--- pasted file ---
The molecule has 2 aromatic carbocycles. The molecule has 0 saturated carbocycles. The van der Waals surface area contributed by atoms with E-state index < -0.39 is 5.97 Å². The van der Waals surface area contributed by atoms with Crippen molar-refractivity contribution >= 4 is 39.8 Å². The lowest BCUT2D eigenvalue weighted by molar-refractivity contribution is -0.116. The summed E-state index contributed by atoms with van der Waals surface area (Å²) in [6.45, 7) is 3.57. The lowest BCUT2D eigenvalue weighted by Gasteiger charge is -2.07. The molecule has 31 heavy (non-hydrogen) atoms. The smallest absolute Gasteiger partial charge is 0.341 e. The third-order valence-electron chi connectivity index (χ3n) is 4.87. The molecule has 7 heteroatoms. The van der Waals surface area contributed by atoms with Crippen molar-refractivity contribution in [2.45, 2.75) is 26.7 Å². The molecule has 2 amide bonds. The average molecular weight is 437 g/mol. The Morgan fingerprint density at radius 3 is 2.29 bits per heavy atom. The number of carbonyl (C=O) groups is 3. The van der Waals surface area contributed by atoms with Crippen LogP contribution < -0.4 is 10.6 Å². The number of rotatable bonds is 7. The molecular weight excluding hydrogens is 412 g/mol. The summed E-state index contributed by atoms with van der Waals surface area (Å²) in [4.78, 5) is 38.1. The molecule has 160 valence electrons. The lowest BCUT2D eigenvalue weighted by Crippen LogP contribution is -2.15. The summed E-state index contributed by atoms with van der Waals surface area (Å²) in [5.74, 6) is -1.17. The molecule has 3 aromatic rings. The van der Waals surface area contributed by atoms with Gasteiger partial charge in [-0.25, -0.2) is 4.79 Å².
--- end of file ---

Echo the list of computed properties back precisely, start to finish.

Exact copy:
The molecule has 2 aromatic carbocycles. The molecule has 0 saturated carbocycles. The van der Waals surface area contributed by atoms with E-state index < -0.39 is 5.97 Å². The van der Waals surface area contributed by atoms with Crippen molar-refractivity contribution >= 4 is 39.8 Å². The lowest BCUT2D eigenvalue weighted by molar-refractivity contribution is -0.116. The summed E-state index contributed by atoms with van der Waals surface area (Å²) in [6.45, 7) is 3.57. The lowest BCUT2D eigenvalue weighted by Gasteiger charge is -2.07. The molecule has 31 heavy (non-hydrogen) atoms. The smallest absolute Gasteiger partial charge is 0.341 e. The third-order valence-electron chi connectivity index (χ3n) is 4.87. The molecule has 7 heteroatoms. The van der Waals surface area contributed by atoms with Crippen molar-refractivity contribution in [2.45, 2.75) is 26.7 Å². The molecule has 2 amide bonds. The average molecular weight is 437 g/mol. The Morgan fingerprint density at radius 3 is 2.29 bits per heavy atom. The number of carbonyl (C=O) groups is 3. The van der Waals surface area contributed by atoms with Crippen LogP contribution < -0.4 is 10.6 Å². The number of rotatable bonds is 7. The molecular weight excluding hydrogens is 412 g/mol. The summed E-state index contributed by atoms with van der Waals surface area (Å²) in [4.78, 5) is 38.1. The molecule has 160 valence electrons. The lowest BCUT2D eigenvalue weighted by Crippen LogP contribution is -2.15. The summed E-state index contributed by atoms with van der Waals surface area (Å²) in [5.74, 6) is -1.17. The molecule has 3 aromatic rings. The van der Waals surface area contributed by atoms with Gasteiger partial charge in [-0.25, -0.2) is 4.79 Å².